More important than travel is one’s testimony of their travels. In testimony, by reflecting, by recounting, or by personally developing perforce of an experience, one’s travels become once again living, present things. Like in Robert Frost’s “The Road Not Taken” or Agha Shahid Ali’s “Postcard from Kashmir,” testimonies revive past travels, recreate and reevaluate experiences under newfound circumstances and audiences. Ali, for instance, is reacquainted with Kashmir, this time scaled down to postcard-size. He is instantly faced with his memory of Kashmir and, simultaneously, with this print image of Kashmir. Reflexively, Ali regards his testimony of memory and he sees, quite patently, that memory and print image do not correspond. The collation of the two, memory and print image, yields to jarring dissonance; at hand is both truth (memory) and half-truth (print image), and in response Ali desponds, knowing the hopelessness of admitting to a falsity of difference.
Contrarily, Robert Frost obfuscates the difference between truth and half-truth when, in his poem “The Road Not Taken,” he recounts unfaithfully his travels. With the poem, Frost levies a testimony anchored in admitting to a falsity of difference, in which the poet both acknowledges the truth and disregards it. As such, Frost’s poem, his testimony, proves self-defeating, and thus “The Road Not Taken” falls gracefully in rank with a form of testimony known the world-over, a malignant form of common contradiction seen by Ali in his Kashmir postcard and heralded fondly by the habitues of Tiko as a dear “half-truth” (Hau’ofa 7).
Truth is a living, present thing in Tiko. It is a concrete, tangible thing that “can be bent this way so and that way so; it can be stood on its head, be hidden in a box, and be sat upon” (8). And then this concrete, tangible thing can be subdivided into three, variable entities: “half-truths, quarter-truths and one-percent truths” (7). Then, truth-bearer willing, this living, present, concrete, tangible thing may be sold through the spoken word, a golden mean for bridging experience to testimony. Or, like in Manu’s case, the truth can be harbored, detained in the mind, archive to an unliving truth and testimony “followed by no one because that path exists entirely in his head” (8). In this manner, truth and testimony can be desynchronized. And, for the unindulged audience, there will be neither truth nor testimony, neither life nor presence, neither the straight nor the narrow. Rather, as there is rambling throughout Tiko, there will be paths “very crooked, and full of pot holes” (8).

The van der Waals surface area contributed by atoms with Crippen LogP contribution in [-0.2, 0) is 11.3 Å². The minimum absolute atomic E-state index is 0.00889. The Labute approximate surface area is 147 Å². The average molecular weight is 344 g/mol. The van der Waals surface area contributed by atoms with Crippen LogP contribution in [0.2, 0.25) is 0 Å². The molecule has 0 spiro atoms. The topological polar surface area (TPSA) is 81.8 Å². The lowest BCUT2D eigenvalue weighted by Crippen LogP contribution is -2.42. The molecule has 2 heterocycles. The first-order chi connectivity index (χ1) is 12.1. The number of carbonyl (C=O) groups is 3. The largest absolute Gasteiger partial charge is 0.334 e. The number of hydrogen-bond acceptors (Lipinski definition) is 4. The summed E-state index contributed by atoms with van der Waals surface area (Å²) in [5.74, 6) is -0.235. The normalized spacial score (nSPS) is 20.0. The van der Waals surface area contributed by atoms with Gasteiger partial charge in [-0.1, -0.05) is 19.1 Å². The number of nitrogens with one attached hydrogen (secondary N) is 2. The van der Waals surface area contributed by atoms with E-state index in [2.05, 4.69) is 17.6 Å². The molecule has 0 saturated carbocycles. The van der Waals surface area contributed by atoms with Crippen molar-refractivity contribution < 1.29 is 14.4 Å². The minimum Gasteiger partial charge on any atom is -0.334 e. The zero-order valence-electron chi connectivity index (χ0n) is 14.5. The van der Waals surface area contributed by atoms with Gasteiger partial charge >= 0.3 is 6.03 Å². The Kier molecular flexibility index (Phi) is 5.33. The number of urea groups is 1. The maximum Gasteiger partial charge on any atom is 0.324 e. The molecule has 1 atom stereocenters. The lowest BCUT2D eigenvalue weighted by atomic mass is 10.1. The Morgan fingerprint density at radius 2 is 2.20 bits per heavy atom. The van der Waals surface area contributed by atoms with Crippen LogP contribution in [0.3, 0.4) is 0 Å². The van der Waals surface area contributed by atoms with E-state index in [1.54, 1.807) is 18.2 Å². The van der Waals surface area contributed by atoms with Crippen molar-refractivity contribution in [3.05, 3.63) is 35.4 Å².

Tiko is like this: a base, undeveloped bastion of crude, unmarred living. The roads are riddled with pot holes. The people wander along them with an apathy, acting half-truthful, incurious of progressing or, as Hau’ofa takes pains to develop in metaphor, following the pathways from truth to testimony to development. And Tiko is like this because it’s the people’s will to defy edifying truths, to remain primitive, and, once again employing the pathway/travel metaphor, to “find out first in which the direction the Good Lord moves and then think of the opposite of that movement” (1). Thus, Tiko, like Frost’s poem, is self-defeating. It spies both truth (divine truth, in fact) and falsity and settles for half-truth. As such, as Manu asserts, “Tiko can’t be developed” (18). The denizens of Tiko are far too cloyed to their ancient ways and ancient gods. They like telling their half-truths, they are contented with their crooked roads and tongues, and they ought, lest they construct their own Tower of Babel and consequently have their tongues changed and their roads opened to new, potentially hellacious directions.